Second brother eager to go
The war in Iraq has hit many local residents. Few are so familiar as Shelly Anderson of Alta. She will soon have two sons serving in that volatile nation.
Eighteen year old Lance has been in Iraq since February serving with the 443rd Transportation Company.
"Lance was enrolled at Iowa Central Community College when he got the call and within a week he quit school and cleaned out his dorm," says Shelly. "He went in to be a cook, he ended up as a gunner."
Twenty-year-old Lee has since been put on alert and is preparing him self for a year-long tour. "Alert means you are on the list, high alert means that we are going real soon! Whenever they call I gotta go," Lee said. "I'll jam my stuff into a bag and go."
With a bit of a quiver in her voice Shelly admits, "I am ready, it is hard to accept to have both over at the same time. First you're crying for pride. Then you cry because you're scared. Then you cry because you feel sorry for yourself."
Lee was quick to respond to his mother's anguish, "It's not as bad as they say it is."
Lance has seen quite a bit of the country and has been able to send back disposable cameras filled with photos of tanks, both US and overturned and burned Iraqi machines. Pictures of himself and his surroundings. He has also been able to videotape his ventures. In one tape he was able to capture sheep herders strolling down the highways, vehicles going down the roadways the wrong way. Even a car wash that was taking place in the outside lane of a busy road. Lance narrates, "There are no rules."
Also captured on tape were small children. Some waving with excitement and joy to view the soldiers. And some apparent by their gestures perhaps not filled with such joy.
Shelly was amazed that her son was able to videotape and keep his finger on the trigger of a M16 at the same time. Communication between the family and their soldier has been quite good. Lance has been able to e-mail and phone numerous times. But the family was informed that the base in which Lance is stationed has since had some of their laptops transferred out. Communication will be lessened.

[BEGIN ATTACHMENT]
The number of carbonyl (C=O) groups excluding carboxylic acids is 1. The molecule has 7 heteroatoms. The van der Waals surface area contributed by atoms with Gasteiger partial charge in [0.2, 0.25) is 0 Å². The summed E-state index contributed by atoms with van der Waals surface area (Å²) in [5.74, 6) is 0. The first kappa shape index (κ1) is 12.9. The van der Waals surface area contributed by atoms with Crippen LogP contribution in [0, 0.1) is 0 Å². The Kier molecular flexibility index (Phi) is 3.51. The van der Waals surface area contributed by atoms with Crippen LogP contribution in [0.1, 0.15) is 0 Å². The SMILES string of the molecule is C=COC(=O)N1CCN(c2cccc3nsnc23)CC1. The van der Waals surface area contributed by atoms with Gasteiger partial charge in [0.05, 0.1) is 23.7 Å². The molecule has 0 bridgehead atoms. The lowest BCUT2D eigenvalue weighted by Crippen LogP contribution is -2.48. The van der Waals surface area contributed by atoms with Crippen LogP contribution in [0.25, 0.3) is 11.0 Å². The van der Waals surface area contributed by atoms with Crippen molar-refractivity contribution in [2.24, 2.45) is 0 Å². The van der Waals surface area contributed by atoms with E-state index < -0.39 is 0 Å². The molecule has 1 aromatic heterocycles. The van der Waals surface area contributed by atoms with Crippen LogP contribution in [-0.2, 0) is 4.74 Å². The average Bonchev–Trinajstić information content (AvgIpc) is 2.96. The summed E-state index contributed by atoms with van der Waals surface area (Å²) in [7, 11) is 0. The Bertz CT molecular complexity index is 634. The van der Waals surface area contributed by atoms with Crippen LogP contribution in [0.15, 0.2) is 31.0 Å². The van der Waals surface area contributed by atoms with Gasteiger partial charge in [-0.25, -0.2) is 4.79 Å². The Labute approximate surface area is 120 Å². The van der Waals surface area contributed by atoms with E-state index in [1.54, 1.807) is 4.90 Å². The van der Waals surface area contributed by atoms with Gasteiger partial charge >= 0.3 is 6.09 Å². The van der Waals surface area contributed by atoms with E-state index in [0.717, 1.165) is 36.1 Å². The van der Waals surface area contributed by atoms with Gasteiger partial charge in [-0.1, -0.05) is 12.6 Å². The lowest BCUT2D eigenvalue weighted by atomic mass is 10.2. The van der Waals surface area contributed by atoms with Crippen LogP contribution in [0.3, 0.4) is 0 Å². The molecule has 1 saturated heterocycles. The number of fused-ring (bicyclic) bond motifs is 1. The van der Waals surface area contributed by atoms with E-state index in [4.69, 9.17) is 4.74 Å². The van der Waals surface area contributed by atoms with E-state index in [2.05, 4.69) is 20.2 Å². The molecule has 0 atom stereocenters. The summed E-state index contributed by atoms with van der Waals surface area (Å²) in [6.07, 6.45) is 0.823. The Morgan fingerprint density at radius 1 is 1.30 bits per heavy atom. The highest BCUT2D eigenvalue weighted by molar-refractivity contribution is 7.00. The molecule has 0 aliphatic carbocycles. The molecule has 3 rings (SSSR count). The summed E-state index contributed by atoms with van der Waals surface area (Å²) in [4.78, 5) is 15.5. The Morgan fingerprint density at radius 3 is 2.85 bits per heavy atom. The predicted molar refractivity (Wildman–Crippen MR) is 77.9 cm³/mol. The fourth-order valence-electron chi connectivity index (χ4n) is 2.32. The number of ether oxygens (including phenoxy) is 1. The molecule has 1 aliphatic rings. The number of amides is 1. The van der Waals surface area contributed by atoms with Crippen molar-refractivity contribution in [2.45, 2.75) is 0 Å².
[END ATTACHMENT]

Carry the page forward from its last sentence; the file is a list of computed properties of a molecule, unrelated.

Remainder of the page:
Recently he returned to his base which consists of an old Iraqi officer's quarters. He had been on a two week convoy to Najaf. Lance reported back to his mother that he hadn't showered during his lengthy mission. "He said that he smelled bad, and had to stand in line for hours for a shower. The temp was 140 degrees."
Lee is filled with excitement and anticipation for his upcoming tour. He will first spend a month at Ft. Riley for training, then off to Kuwait City.
"I think it will be fun," remarks the young man. Although he continued, "The sooner I get there the sooner I'll get home."
Recently Shelly was treated by her fellow employees at Sports Rehab with a small support gathering. "They gave me balloons, t-shirts and caps for both boys and a card with money for care packages. People have been good with prayer and support."
Lance has received quite a few care packages from his mother. Included in these love filled gifts are candy, beef jerky, toilet paper, toothpaste, eye drops, soap, batteries and even sardines.
Shelly also sends area news clippings. "Anything from home. Just a piece of home," she says with a sigh. She continued "We protect them, now they are protecting us."
Shelly also relayed to her sons a message felt by many, "You are heroes to us back here."
The Andersons welcome others wishing to send Lance cards or letters of support to do so at: SPC Lance Anderson 9168, 443rd Transportation Co., FOB Speicher, APO, AE 09393